The eyebrows raised and the air was inhaled when Liverpool's team sheet dropped out of the blue just after 4pm.
Eyes scanned across the list of 11 men selected to contest the Reds' first-ever competitive game in Doha. One key name was conspicuous only by its absence.
Virgil van Dijk was nowhere to be seen. Cue dramatic music.
This marked the first game Van Dijk has been unavailable for selection for this season, having missed the Carabao Cup games at MK Dons, Arsenal and Tuesday night's foray to Villa Park through rest only.
Monterrey vs Liverpool LIVE - FIFA Club World Cup action and reaction
Here, in Qatar, however, the Dutchman's official absence was put down to illness.
It could scarcely have come at a worse time for Liverpool and Jurgen Klopp, who continues to navigate through the choppy Decembers waters with one centre-back problem after another.
It's been close to two months since Joel Matip last featured in a Liverpool game. His most recent run-out came back on October 20 at Manchester United.
His knee injury has persisted to the point where he was left out of the travelling 20-man squad all together for the Club World Cup. It is difficult to envision a scenario where he returns to full fitness in time for that crucial clash on Boxing Day at Leicester City.
Meanwhile, Dejan Lovren continues to struggle with his own issues.
The Croatian was withdrawn in the first half of the 3-0 win at Bournemouth on December 7 before once more pulling up ahead of the hour mark in the 2-0 triumph in Salzburg three days later.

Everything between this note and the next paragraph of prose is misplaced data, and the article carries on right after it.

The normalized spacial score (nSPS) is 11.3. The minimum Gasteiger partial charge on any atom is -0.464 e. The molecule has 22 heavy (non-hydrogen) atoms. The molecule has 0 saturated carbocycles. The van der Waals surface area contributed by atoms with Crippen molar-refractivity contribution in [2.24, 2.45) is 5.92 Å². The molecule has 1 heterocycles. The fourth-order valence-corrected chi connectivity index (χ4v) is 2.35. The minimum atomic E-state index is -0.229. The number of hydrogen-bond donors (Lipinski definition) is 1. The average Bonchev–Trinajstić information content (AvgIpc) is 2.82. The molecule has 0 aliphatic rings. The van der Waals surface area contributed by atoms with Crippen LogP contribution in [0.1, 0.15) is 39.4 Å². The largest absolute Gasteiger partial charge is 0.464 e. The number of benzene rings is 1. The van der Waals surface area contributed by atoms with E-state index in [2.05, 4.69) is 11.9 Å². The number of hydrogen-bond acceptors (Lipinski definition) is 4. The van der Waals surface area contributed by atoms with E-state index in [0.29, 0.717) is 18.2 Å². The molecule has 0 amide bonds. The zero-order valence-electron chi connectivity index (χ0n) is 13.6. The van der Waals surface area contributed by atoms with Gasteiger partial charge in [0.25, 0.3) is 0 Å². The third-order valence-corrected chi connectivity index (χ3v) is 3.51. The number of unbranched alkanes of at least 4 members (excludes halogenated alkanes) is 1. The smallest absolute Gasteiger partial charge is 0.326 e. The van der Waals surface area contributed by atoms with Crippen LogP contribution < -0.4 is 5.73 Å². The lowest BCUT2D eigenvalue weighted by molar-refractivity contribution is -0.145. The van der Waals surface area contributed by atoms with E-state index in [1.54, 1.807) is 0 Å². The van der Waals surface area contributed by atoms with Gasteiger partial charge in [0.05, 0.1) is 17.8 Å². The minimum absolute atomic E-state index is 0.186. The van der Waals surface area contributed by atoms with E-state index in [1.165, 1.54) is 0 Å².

Lovren was visibly wincing as he hobbled out of the Red Bull Arena and will be sidelined for a number of games with a hamstring complaint.
It has left Liverpool with the most threadbare of centre-back options, given Fabinho has been left on crutches by an ankle issue, and the illness to Van Dijk only deepened what has now become a crisis for Klopp.
Against Mexican side Monterrey Rayados, Jordan Henderson was able to utilise his ample experience and know-how to negotiate a way through the game at little detriment to Liverpool's overall aims of winning this competition for the first time in their history.
Against a side with more quality, though - someone like Saturday's fellow finalists, Flamengo, for example - Liverpool will have a real issue on their hands. They certainly won't want such a centre-back shortage when Premier League duties resume later this month.
“We will not sign a centre half because of injuries," Klopp said earlier this month. "That is the world outside who thinks we are short and we have to do it - but afterwards we would have six centre halves and that wouldn’t make a lot of sense."
This particular result is unlikely to have changed his mind, but would a proactive approach to this situation in the January transfer window really be so harmful?